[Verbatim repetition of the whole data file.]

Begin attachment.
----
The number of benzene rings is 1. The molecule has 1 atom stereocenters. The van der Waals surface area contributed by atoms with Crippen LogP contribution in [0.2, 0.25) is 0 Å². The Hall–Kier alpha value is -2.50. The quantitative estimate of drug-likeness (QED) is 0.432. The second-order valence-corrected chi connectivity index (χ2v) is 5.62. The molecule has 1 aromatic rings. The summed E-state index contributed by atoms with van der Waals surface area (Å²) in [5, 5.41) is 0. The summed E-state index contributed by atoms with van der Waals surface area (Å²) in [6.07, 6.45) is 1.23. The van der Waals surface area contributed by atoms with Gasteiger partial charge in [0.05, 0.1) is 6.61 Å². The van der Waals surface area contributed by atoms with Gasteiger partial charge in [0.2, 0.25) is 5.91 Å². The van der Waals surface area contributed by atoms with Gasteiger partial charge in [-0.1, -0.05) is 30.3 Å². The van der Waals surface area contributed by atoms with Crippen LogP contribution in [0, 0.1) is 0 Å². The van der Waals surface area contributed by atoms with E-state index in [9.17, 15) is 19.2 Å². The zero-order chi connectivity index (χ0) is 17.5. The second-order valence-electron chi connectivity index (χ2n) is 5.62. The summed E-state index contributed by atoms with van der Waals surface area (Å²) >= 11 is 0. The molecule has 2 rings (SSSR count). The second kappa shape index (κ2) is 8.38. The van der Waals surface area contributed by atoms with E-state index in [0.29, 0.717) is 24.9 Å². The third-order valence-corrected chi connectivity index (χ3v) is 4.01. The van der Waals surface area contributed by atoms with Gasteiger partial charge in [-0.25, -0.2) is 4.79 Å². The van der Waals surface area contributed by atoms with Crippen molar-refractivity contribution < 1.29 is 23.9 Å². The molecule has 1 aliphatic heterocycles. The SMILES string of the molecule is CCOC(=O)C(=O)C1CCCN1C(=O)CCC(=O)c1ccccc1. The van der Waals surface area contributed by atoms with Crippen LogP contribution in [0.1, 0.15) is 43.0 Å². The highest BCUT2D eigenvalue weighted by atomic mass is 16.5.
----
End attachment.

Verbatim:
The number of benzene rings is 1. The molecule has 1 atom stereocenters. The van der Waals surface area contributed by atoms with Crippen LogP contribution in [0.2, 0.25) is 0 Å². The Hall–Kier alpha value is -2.50. The quantitative estimate of drug-likeness (QED) is 0.432. The second-order valence-corrected chi connectivity index (χ2v) is 5.62. The molecule has 1 aromatic rings. The summed E-state index contributed by atoms with van der Waals surface area (Å²) in [5, 5.41) is 0. The summed E-state index contributed by atoms with van der Waals surface area (Å²) in [6.07, 6.45) is 1.23. The van der Waals surface area contributed by atoms with Gasteiger partial charge in [0.05, 0.1) is 6.61 Å². The van der Waals surface area contributed by atoms with Gasteiger partial charge in [0.2, 0.25) is 5.91 Å². The van der Waals surface area contributed by atoms with Gasteiger partial charge in [-0.1, -0.05) is 30.3 Å². The van der Waals surface area contributed by atoms with Crippen LogP contribution in [0, 0.1) is 0 Å². The van der Waals surface area contributed by atoms with E-state index in [9.17, 15) is 19.2 Å². The zero-order chi connectivity index (χ0) is 17.5. The second-order valence-electron chi connectivity index (χ2n) is 5.62. The summed E-state index contributed by atoms with van der Waals surface area (Å²) >= 11 is 0. The molecule has 2 rings (SSSR count). The second kappa shape index (κ2) is 8.38. The van der Waals surface area contributed by atoms with E-state index in [0.29, 0.717) is 24.9 Å². The third-order valence-corrected chi connectivity index (χ3v) is 4.01. The van der Waals surface area contributed by atoms with Gasteiger partial charge in [-0.25, -0.2) is 4.79 Å². The van der Waals surface area contributed by atoms with Crippen molar-refractivity contribution < 1.29 is 23.9 Å². The molecule has 1 aliphatic heterocycles. The SMILES string of the molecule is CCOC(=O)C(=O)C1CCCN1C(=O)CCC(=O)c1ccccc1. The van der Waals surface area contributed by atoms with Crippen LogP contribution in [0.1, 0.15) is 43.0 Å². The highest BCUT2D eigenvalue weighted by atomic mass is 16.5.